It really can't be overstated just how difficult it is for TV shows to reach that much-vaulted 100 episode landmark. Granted, today's modern format of shorter seasons with overarching narratives makes it even harder, but even back when episodic television was the norm, so few managed to bat themselves an entire century.
Thus, there is no greater testament to Star Trek's enduring popularity that it has managed this feat with 4 separate series.
Well, 3 and a half if you want to get technical, but for the purposes of this piece, we're going to give the Original and Animated Series the connected credit they both deserve.
Plus, we're having something of a celebration of our own. TrekCulture, the Star Trek YouTube channel we founded just last year, has recently surpassed the illustrious 100,000 subscribers milestone. If you're not already subbed over there then you can check out all manner of content on the Trek universe, from the lists we produce here at WhatCulture, to episode reviews, series breakdowns, and podcasts from the whole team.
In the meantime though, let's take a look at the 100th episode achievements of the shows themselves, and deduce which is the shiniest jewel in their respective televisual crowns.
4. The Ship - Star Trek Deep Space Nine
Star Trek Deep Space Nine was the black sheep of the franchise for some time, with their 100th episode proving a good example as to why. The Ship focuses on a single location for the bulk of the episode, with little to no lighter moments throughout. The tension is dialled up to max and there is a slowly dying crewman, distracting the crew from their escape attempts.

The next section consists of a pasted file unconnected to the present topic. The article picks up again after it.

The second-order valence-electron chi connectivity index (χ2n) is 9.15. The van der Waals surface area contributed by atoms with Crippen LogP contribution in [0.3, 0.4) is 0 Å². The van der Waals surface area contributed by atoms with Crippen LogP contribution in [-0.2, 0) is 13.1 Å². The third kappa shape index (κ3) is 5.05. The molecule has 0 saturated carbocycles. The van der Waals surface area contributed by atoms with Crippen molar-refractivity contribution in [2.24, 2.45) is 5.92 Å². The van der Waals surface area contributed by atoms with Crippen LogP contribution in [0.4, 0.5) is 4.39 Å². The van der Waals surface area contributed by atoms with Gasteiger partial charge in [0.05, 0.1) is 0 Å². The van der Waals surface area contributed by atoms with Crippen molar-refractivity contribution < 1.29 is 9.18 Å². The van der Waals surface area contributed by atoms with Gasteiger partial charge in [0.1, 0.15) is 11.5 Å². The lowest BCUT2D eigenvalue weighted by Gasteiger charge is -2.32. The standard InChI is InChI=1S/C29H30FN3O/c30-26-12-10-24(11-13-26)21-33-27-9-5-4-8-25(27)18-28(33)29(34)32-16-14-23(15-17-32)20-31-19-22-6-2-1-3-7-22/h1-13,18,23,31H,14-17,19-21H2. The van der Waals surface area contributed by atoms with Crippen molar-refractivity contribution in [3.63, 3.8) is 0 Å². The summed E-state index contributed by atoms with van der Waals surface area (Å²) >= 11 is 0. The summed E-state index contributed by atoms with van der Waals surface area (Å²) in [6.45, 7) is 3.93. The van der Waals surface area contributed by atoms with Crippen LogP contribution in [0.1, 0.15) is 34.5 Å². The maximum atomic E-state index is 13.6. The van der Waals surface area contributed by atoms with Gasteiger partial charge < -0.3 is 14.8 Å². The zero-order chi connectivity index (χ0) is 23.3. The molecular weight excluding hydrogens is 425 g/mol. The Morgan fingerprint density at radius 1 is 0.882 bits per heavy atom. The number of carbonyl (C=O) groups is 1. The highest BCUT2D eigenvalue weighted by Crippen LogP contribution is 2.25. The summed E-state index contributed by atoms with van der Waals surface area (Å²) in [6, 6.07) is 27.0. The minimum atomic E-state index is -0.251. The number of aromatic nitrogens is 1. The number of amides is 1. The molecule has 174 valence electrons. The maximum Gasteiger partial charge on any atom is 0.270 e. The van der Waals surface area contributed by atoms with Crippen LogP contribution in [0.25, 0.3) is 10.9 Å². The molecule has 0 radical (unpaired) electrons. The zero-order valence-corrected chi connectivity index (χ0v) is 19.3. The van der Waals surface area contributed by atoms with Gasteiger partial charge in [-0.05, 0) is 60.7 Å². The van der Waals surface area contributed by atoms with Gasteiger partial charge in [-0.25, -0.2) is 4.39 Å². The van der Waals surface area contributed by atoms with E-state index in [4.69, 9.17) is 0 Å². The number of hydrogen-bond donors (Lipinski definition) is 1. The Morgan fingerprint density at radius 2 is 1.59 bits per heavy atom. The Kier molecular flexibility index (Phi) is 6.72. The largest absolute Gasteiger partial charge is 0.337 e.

While The Ship is very much Star Trek, it is a far cry from the sunny optimism that its predecessors offered, which makes it a bit of a harder sell. Its an episode for people who are already invested in these characters. The producers weren't entirely happy with the end result either, as they felt that the tension didn't quite come across as they'd intended.
Ira Stephen Behr said that they wanted the episode to be their take on the Alamo, yet by having Sisko exit the ship and speak to Kilana outside, some of that claustrophobia was lost. The relationship between O'Brien and Muniz also didn't quite come out as intended. They wanted an episode about these two engineers and their bond, yet instead, it became O'Brien and the dying man.
Having said that, it production values themselves were excellent and the acting is top-notch. It may not be the best episode to win new viewers but it is a stellar piece of Deep Space Nine's story.